Communication Between Men and Women
English Composition 101
November 5, 2013
The most powerful essay that I have read to date from Patterns of College Writing would be â€œSex, Lies, and Conversationâ€ by Deborah Tannen. In her essay, she talks about how men and women have very different communication styles and how this can adversely affect marriage if a common ground communication style is not reached. Political scientist, Andrew Hacker, says â€œGiven the current divorce rate of nearly 50 percent, that amounts to millions of case in the United States each year, a virtual epidemic of failed conversationâ€ (Tannen, 2012, p. 423-424). Tannen says â€œalthough ...view middle of the document...
This tendency of men to face away can give women the impression that they are not listening even when they are. Tannen also observed that while girls tended to talk at length about one specific topic, boys had a tendency to jump from one topic to another. This habit of boys and men also gives women the impression that he is not listening to her, especially when men switch to a topic about themselves. Tannen point out that when a men switches topics, he is merely expressing his feelings and when he is silent, he is allowing her to have her say without interruption. Knowing this will help to improve the quality of conversation between genders.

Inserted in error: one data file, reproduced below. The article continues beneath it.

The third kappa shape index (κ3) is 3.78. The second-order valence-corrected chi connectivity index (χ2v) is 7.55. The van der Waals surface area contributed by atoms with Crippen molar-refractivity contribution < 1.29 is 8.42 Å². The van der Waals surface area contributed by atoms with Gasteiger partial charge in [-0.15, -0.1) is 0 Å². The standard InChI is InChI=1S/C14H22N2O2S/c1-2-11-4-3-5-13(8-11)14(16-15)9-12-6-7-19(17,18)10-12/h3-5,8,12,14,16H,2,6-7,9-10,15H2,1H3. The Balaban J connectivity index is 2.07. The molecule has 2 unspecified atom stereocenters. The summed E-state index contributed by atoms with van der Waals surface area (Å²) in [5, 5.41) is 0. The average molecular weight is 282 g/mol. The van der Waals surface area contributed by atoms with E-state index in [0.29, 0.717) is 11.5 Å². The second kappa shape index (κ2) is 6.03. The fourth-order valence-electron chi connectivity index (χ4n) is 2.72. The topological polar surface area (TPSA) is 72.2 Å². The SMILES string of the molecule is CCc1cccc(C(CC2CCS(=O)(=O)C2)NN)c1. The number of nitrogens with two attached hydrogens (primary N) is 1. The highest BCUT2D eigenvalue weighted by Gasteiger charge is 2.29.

The second point made by Tannen in her essay is how body language is commonly misunderstood between genders. She found that often times when women tell men â€œYou arenâ€™t listeningâ€ and men respond with â€œI amâ€ usually they are listening. This impression that women get comes from misinterpretation of physical positions. Women often let their speaker know that they are paying attention by making what are known as â€œlistener-noisesâ€ such as â€œuh-huhâ€, â€œyeahâ€, and â€œmhmâ€. They will also acknowledge the speaker by nodding their head or by giving a verbal response. Men more often give silent attention which can cause women to want to end the conversation. Women sometimes perceive silent attention as belittling or unsupportive. When women talk to one another, they often overlap, finish each otherâ€™s sentences and anticipate what the other will say. This type of â€œparticipatory listenershipâ€ is often seen by men as interruption, intrusion, or lack of attention. Recognizing these differences in body language can begin to clarify why men...